By Alex Tarrant
The Reserve Bank has presented a glum outlook for New Zealand if Greece or other countries leave the euro, and is set to cut the Official Cash Rate from 2.50% to help offset the effects.
Even if the euro area stays intact, the Bank warned in its June Monetary Policy Statement that economic conditions in Europe could turn out markedly worse than in its central projection.
While New Zealand’s direct trade link with Europe was relatively small – the euro area accounted for 7% of New Zealand exports – the size of the European economy as a proportion of the global economy meant a deterioration there would have a severe impact on the rest of the world.
The euro currency area accounted for about 14% of global GDP, adjusted for purchasing power, while the European Union as a whole accounted for a fifth.
“In particular, European countries are a significant export destination for China and South-East Asia. A more marked slowdown in Europe would result in much weaker exports from Asia,” the Reserve Bank said.
“Recent experience from the global financial crisis suggests that the effects of an inventory cycle on industrial production in these countries can be large,” it said.
This would consequently reduce imports by these countries from New Zealand and Australia.
“Asian economies and Australia combined account for about two thirds of New Zealand’s exports. Hence the major impact of a sharp downturn in euro-area activity on New Zealand’s exports will be via the indirect effect on New Zealand’s other trading partners,” the Reserve Bank said.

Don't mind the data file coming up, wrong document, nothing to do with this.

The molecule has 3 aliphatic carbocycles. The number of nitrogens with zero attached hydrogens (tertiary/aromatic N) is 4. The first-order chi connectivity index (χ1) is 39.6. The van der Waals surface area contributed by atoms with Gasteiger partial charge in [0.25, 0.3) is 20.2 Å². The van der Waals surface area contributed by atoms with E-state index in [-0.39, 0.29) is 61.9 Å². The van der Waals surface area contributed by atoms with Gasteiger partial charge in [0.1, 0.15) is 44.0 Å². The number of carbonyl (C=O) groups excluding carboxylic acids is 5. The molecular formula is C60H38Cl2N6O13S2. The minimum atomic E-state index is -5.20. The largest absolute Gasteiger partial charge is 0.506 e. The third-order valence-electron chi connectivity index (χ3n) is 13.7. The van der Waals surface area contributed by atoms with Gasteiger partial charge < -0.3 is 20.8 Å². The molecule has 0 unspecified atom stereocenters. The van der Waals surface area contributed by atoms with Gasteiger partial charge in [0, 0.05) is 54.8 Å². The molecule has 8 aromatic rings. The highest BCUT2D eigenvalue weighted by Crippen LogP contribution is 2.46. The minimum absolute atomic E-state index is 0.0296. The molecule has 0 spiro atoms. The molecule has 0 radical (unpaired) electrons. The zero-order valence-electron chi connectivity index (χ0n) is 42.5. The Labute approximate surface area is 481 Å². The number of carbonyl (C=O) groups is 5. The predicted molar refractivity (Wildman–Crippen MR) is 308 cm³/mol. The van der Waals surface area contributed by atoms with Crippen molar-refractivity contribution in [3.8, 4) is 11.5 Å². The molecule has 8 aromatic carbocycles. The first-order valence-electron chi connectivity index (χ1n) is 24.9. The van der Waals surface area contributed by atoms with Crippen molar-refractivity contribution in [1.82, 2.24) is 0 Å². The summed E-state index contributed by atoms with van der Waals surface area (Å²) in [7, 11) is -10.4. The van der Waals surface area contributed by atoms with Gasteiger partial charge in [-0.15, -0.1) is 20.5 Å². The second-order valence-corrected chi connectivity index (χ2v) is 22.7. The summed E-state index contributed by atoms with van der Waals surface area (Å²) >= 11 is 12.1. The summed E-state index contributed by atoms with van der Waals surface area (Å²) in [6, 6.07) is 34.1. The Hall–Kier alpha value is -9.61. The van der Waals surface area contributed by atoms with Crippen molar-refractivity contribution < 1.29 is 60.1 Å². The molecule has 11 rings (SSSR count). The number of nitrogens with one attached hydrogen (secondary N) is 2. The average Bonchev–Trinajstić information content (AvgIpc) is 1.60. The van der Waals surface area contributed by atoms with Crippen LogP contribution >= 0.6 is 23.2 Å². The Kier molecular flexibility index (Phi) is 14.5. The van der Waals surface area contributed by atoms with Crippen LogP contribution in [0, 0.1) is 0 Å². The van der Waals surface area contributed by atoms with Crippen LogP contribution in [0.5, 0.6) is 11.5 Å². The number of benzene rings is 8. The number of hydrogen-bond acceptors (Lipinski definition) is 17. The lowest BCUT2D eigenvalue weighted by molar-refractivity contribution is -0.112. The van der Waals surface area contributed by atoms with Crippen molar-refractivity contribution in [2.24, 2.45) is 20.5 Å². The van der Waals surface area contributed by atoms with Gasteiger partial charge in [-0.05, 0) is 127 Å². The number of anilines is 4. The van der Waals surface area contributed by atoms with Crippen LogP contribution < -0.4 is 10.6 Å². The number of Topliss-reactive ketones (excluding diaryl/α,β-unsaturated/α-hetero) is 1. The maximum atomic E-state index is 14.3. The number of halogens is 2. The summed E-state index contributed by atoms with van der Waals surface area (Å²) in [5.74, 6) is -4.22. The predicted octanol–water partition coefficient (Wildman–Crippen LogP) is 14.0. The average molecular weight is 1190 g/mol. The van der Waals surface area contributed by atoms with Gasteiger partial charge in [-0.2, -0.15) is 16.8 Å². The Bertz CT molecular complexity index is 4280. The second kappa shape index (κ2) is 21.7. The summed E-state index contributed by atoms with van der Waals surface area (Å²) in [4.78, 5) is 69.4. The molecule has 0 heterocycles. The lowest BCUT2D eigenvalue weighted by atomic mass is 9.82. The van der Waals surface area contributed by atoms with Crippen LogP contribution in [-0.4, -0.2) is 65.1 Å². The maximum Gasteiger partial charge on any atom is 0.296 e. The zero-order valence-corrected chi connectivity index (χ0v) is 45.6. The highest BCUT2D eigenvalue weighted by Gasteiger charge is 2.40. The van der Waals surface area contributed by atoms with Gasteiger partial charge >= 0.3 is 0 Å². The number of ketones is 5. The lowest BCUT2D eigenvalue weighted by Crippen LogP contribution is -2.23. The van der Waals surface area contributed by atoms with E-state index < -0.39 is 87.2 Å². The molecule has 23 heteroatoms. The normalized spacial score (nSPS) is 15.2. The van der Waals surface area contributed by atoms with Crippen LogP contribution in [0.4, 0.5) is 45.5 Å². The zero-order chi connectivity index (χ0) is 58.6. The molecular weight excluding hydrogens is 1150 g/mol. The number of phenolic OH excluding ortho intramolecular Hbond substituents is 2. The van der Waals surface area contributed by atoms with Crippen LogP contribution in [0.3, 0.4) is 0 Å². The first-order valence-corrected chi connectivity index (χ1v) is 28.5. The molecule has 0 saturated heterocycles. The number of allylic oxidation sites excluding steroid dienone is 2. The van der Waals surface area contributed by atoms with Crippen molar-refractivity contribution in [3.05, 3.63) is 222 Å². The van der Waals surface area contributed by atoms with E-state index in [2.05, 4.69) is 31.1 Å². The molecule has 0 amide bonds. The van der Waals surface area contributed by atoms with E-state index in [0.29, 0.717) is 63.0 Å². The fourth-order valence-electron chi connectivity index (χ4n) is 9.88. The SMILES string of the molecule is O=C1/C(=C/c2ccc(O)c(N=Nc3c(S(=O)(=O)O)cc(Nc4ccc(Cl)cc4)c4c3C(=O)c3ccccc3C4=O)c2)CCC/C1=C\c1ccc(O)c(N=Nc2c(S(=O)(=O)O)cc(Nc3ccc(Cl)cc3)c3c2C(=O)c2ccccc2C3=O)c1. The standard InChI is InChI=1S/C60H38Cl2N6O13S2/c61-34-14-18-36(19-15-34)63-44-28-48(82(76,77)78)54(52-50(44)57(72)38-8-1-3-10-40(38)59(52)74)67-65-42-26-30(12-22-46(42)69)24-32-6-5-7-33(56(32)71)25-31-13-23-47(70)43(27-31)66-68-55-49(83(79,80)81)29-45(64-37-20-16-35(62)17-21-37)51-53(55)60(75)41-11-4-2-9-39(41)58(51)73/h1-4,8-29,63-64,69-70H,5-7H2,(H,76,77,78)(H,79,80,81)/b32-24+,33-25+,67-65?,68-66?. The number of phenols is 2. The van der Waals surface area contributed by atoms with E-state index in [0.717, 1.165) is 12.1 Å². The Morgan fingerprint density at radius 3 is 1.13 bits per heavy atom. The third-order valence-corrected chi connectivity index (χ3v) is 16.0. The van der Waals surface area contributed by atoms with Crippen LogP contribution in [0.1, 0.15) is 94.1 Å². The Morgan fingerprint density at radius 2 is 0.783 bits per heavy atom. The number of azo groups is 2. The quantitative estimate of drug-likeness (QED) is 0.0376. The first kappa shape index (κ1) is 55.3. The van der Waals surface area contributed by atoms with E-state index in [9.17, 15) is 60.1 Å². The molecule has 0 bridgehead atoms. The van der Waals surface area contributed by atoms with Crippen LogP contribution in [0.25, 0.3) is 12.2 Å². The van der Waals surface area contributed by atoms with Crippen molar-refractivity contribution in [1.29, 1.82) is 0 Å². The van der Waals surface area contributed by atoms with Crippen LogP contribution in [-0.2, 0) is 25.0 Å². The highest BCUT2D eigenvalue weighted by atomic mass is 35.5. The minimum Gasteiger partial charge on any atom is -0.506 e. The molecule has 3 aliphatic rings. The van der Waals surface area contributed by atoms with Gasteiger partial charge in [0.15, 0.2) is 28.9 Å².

A major downturn in the euro-area would put downward pressure on commodity prices.
“Given the preponderance of commodities in New Zealand’s export basket, such a fall in commodity prices could result in a large reduction in the terms of trade, reducing national income,” the Reserve Bank said.
In the past, sharp declines in world growth had been matched by falls in the New Zealand dollar. However, while this helped to cushion exporter incomes from the reduction in world prices, depreciation in the currency would impact some cost on the rest of the economy.
“A lower TWI would increase import prices, making investment more expensive for firms and increasing the cost of imported consumer goods, generating tradable inflation,” the Reserve Bank said.
Default by Greece or other European borrowers could also cause bank failures across Europe.
“International funding markets could become prohibitively expensive, which would boost New Zealand lending rates and potentially reduce the amount New Zealand banks would be willing to lend,” the Reserve Bank said.
“For a given level of inflationary pressure in the economy, 90-day interest rates would have to be correspondingly lower to offset the effects of these higher funding costs,” it said.
European banks were also involved in trade finance in Asia. Significant losses in their home markets would likely bring about a reduction in trade finance activity, which would further impinge on Asian exports.
The worsening situation in Europe was also likely to affect New Zealand confidence, like after the bankruptcy of Lehman Brothers in 2008.
“The consequent decline in economic activity was faster and sharper than pure trade flows justified. A similar reaction would be expected to an unplanned European default, with firms reducing investment and households reining back expenditure,” the Reserve Bank said.
“Overall, one or more countries leaving the euro area, or a disorderly major default, could significantly reduce inflationary pressures in the New Zealand economy,” it said.
“This would be expected to result in materially weaker monetary conditions in New Zealand.”